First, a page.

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2

I've seen this issue in the past and the culprit was the axle (not the skewer) in the hub had snapped. Fortunately, the bike was still rideable to a certain extent, as the QR skewer was holding the two broken sections of axle in place. However the whole wheel was replaced ASAP for safety reasons. Due to the age of the wheel (15-20 years), it was more ...


5

The first thing to note is "Does the 8 speed hub clear the dropouts ?" You may be able to spread the frame if steel. Since you're likely going from a 120mm to 130 mm (which is 2 sizes - 120->126->130), you should be cold setting it. The second question would be "Can the brakes reach the rim?" Unfortunately, to my knowledge, nobody makes a 5 speed ...


4

By accident I think I came across some valuable information. http://www.notubes.com/help/troubleshooting.aspx Why is my cassette digging into my freehub body? Stan's freehubs are made lightweight using aluminum like many other brands. It is necessary to make the lockring extra tight to avoid significant wear on the freehub. We recommend using ...


4

I don't believe there is a lot that can be done as this has to due with the material selection for the freehub body shell (soft aluminum). Below is an image of a Velocity hub (on my commute bike) that had the same problem. I actually had to hammer the cassette off of the hub body. In this case a Tiagra cassette (where most of the cogs are pinned together) ...


3

There is supposed to be a locknut on the axle, as well as the cone. When adjusting the bearings it's important to get the locknut quite tight against the cone, so that the pair cannot rotate on the threaded axle. As you've found, if the cone can rotate then it will, from the rotation of the wheel. The left side will get looser (but will be somewhat ...


0

Front hubs on mountain bikes and road bikes are all the same width, 100mm (except for some downhill hubs with through-axles). So you could use either type, they would fit in your forks fine. Note nearly all current mountain bike hubs are designed for disc brakes, so include mounts for attaching a rotor. You can still use them on a bike with rim brakes, just ...


0

Re: Using a spacer and grinding down the 3 pins that hold the cassette together: It would be simpler to grind 3 notches in the spacer itself, which preserves the original cassette strength. That can easily be done with a rat-tail file or power tool. I find it dubious that those pins simply exist for convenience, which seems like Internet bro-science that ...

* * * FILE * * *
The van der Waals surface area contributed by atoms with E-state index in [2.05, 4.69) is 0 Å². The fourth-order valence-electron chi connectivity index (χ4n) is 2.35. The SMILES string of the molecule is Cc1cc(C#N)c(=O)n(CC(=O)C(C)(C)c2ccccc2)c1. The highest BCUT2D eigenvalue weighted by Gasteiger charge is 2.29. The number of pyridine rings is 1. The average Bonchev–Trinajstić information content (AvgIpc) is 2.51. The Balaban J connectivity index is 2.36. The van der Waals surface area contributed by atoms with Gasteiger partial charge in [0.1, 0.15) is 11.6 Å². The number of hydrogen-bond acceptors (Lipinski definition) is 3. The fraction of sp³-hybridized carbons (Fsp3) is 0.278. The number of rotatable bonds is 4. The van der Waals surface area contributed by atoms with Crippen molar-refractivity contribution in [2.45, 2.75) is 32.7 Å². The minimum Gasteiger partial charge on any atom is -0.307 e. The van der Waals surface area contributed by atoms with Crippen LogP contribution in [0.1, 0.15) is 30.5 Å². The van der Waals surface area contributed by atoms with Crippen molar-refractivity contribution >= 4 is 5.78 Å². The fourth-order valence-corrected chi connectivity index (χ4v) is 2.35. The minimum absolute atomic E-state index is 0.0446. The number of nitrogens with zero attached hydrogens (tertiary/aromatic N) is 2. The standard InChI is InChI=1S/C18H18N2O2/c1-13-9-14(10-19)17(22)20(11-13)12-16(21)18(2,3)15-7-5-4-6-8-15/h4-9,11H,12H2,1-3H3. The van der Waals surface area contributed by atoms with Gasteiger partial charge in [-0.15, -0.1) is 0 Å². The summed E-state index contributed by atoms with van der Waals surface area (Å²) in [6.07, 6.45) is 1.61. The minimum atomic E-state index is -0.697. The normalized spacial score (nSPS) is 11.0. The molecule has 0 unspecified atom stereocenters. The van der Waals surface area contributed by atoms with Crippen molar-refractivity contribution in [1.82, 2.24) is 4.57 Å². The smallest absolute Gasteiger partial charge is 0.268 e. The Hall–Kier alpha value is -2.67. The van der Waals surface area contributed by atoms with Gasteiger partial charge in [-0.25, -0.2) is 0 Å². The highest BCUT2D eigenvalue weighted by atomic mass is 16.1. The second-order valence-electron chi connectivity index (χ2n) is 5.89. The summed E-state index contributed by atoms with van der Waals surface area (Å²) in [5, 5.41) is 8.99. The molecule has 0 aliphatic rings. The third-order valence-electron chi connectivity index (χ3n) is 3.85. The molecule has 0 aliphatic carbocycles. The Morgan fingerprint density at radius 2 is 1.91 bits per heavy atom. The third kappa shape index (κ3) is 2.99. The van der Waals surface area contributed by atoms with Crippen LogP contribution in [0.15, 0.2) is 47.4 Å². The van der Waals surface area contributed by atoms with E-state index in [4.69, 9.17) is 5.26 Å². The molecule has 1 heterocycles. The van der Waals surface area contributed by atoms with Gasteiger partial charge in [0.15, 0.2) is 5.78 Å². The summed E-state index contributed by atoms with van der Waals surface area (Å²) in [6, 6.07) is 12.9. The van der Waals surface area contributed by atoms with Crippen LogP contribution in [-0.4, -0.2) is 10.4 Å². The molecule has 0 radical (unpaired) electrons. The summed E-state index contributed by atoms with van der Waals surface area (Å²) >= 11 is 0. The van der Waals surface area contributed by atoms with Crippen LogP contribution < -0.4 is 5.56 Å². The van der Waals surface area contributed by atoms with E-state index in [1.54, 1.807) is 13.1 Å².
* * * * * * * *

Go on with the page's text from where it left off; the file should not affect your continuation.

3

In almost all cases when servicing a hub the bearing DO need to be replaced. You may not be able to see it without the aid of a microscope, but the bearings will be slightly pitted after any appreciable period of use. As one user points out, high grade ballbearings in case hardened steel, even grade 25s are very cheap - why cut the corner? Case hardened ...


2

I've been researching the same thing. Even built my own tool of sorts by drilling two holes through a wrench and inserting drill bits to act as pegs. The wrench is about 6" long and there's no hope in hell either of the "washers" are going to come off. My experiment didn't mess up the holes but I'd say there's a good reason for 6 pins on the Mavic 670 key. ...


0

If all else fails you could just replace the hub/axel. Provided you can find one where all the dimensions are the same (flange spacing, flange diameter, number of holes, axel length matches drop-out spacing, etc), then you can re-use the same spokes/rim. Just unlace, then relace. Or if you simply want to get back to the pedaling and don't want to deal ...


5

That looks fixable to me. What probably happened is the locknut was loose, and continued riding caused both cone and locknut to unscrew. It's a good job you've stopped riding that bike - riding on that hub now would cause significant damage. When a hub has a bit of play, the balls are free to move across parts of the cup and cone that aren't designed to ...



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